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Pope relishing challenge of building North Carolina's newest club

Carolina Core Chief Sports Officer Eddie Pope (L) played for the USA in the 1998, 2002 and 2006 World Cups. (THOMAS COEX)
Carolina Core Chief Sports Officer Eddie Pope (L) played for the USA in the 1998, 2002 and 2006 World Cups. (THOMAS COEX)

On Sunday morning, 500 fans of a third division club that has never played a competitive game will board a bus in High Point, North Carolina, to travel to see their team's debut.

It's a 90-minute journey down to the suburbs of Charlotte, the kind of trip which football fans in Europe and South America are well accustomed to making for games but until recently has been rare in most of the United States.

Carolina Core is the latest club to be formed in a further sign that the game is growing, not only in big markets such as Miami and Los Angeles, but in small town America, particularly in the South.

For Eddie Pope, who played in three World Cups for the USA and is now the Core's chief soccer officer, the cultural shift in the country has been noticeable.

"The game is on television all the time. There are stadiums where you can go to watch the game. Kids are now walking around in (team) jerseys, they understand the sport. There are more fans. It has just grown," he told AFP in an interview.

The Core hope to develop local players as well as the recruits they have brought in from Europe and South America, but also aim to be part of the thriving soccer culture.

"It's also about giving this community more entertainment from a football standpoint, a team of their own to watch and support," said Pope who played in the 1998, 2002 and 2006 World Cups.

The Core is a hometown team for Pope, born in High Point, a town of 114,000 located in the Piedmont Triad region of North Carolina -- a state very much at the heart of the 'soccer boom.'

MLS club Charlotte FC averages more than 30,000 for home games and drew a crowd of 62,291 fans for a home opener last month.

The Core will take a bow in MLS Next Pro, a third-tier league featuring affiliate and reserve teams of MLS clubs along with new independent teams like the Core.

Sunday's opponents, Crown Legacy, are Charlotte's reserves but North and South Carolina are home to a number of other professional clubs.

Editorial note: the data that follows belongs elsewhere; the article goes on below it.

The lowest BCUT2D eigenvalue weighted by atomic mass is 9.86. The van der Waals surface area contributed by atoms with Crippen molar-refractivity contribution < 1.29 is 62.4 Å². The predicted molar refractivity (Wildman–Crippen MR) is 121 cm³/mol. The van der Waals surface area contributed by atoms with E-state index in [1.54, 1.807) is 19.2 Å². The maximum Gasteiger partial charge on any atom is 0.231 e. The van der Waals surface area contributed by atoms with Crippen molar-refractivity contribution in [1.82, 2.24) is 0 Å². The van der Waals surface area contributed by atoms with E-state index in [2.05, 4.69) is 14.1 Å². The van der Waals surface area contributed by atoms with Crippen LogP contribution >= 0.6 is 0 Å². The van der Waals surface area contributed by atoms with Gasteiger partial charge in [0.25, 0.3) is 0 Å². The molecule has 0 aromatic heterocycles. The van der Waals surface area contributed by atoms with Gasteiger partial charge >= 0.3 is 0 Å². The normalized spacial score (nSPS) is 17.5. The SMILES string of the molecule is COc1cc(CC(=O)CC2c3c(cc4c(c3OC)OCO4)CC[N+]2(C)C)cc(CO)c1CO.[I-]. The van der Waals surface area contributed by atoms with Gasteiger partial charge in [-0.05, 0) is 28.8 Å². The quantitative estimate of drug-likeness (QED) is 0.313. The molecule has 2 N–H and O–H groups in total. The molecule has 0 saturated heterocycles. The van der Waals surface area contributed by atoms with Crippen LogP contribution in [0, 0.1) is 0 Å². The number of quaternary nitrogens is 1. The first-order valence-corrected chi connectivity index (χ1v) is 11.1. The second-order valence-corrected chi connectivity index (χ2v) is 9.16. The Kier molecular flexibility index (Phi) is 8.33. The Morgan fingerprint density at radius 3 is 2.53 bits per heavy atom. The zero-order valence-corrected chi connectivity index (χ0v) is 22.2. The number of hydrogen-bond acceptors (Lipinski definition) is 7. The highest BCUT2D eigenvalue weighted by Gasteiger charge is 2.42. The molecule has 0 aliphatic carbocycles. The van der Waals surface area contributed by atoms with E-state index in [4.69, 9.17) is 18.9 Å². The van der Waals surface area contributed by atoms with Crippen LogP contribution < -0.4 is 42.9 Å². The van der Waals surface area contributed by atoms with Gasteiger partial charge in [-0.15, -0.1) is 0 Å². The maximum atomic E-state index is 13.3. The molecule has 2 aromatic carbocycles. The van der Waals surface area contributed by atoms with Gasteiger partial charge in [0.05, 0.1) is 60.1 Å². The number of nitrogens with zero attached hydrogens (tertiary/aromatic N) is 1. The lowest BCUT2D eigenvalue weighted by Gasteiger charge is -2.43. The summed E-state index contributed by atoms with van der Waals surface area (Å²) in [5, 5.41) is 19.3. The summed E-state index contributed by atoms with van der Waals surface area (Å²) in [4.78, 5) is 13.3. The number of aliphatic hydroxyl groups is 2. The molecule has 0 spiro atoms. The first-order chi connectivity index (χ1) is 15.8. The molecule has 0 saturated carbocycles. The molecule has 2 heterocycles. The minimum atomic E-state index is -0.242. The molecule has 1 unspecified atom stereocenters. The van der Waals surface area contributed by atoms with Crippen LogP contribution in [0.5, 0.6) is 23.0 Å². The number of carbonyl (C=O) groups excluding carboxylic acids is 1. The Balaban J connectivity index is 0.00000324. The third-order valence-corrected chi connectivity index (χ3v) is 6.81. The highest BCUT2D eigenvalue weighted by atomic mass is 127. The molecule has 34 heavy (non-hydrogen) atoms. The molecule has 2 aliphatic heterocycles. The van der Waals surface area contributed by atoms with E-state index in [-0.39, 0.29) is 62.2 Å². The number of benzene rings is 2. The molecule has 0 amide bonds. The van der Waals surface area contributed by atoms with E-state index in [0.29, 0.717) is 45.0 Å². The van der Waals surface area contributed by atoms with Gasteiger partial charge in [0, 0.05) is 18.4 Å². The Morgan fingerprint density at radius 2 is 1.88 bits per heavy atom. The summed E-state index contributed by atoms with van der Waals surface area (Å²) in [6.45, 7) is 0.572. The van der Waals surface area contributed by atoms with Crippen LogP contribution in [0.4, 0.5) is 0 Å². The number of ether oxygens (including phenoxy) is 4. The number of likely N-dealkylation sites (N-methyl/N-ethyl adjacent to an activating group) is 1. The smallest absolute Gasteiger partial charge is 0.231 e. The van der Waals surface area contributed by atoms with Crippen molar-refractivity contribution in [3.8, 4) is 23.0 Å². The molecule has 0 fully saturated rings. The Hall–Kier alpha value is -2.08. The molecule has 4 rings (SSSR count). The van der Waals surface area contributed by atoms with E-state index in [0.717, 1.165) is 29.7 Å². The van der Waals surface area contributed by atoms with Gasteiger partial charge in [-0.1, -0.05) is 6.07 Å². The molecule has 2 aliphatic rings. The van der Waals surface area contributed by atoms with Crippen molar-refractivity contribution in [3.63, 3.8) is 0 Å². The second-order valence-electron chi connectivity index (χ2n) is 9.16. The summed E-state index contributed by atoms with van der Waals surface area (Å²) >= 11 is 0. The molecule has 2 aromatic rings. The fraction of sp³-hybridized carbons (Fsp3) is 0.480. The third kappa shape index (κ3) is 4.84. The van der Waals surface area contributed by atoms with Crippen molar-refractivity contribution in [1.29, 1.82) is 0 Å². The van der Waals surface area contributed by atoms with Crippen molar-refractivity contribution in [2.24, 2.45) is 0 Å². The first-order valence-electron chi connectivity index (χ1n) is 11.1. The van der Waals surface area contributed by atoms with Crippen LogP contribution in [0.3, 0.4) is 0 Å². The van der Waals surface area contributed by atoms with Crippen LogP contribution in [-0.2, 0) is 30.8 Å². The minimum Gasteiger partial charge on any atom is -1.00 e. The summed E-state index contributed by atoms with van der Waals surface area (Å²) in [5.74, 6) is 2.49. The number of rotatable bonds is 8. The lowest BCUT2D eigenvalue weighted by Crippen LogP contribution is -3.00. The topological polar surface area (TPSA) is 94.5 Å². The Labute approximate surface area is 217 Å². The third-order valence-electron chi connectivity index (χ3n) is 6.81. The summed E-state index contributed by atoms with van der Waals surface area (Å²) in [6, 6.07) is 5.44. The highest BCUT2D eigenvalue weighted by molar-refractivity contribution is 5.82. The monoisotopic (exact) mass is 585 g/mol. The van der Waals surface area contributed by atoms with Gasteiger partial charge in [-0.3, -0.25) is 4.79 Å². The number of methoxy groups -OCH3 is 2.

Charleston Battery, Charlotte Independence, Greenville Triumph and Raleigh-based North Carolina FC play in the United Soccer Leagues lower division structure.

Attendances for such clubs are far from MLS levels but the Core are spending significant money on facilities, in contrast to the years when clubs had to play on high school American football fields.

The club are completing a $38 million, 5,000-capacity stadium and investing an eight-figure sum in a new training center.

The latter is a project close to Pope's heart.

"It's understanding that you have to have a place for players to ply their trade as opposed to bouncing around (like) in the early days from behind this school and at this field," he said.

Another former US national team player, Roy Lassiter, is the club's first coach and had the rare opportunity, together with Pope and head scout Andy Williams, of building a playing squad from scratch.

"It has been good to bring in players I want instead of inheriting a team that already had players on it, where some players may not fit my liking but I got to pick every last player," said Lassiter.

- 'Going to be enjoyable' -

Just 16 months after the club was formed, the first 90 minutes awaits and for the two former players, the old butterflies are returning for the tough start against last year's Eastern Conference champion.

"It's going to be enjoyable. They are right down the road from us. It will be fun to watch the fans interact and we're excited," said Pope.

The Core's coaching staff includes some well known former players from MLS including Honduran international Amado Guevara and ex-Jamaica goalkeeper Donovan Ricketts.

"The pressure is already there (on the players) because they feel they have to impress in front of a coaching staff that has been there, done that," said Lassiter.

And Pope says there are also expectations from supporters.

"We have to make sure we're winning some games."

Especially, perhaps, local derbies.

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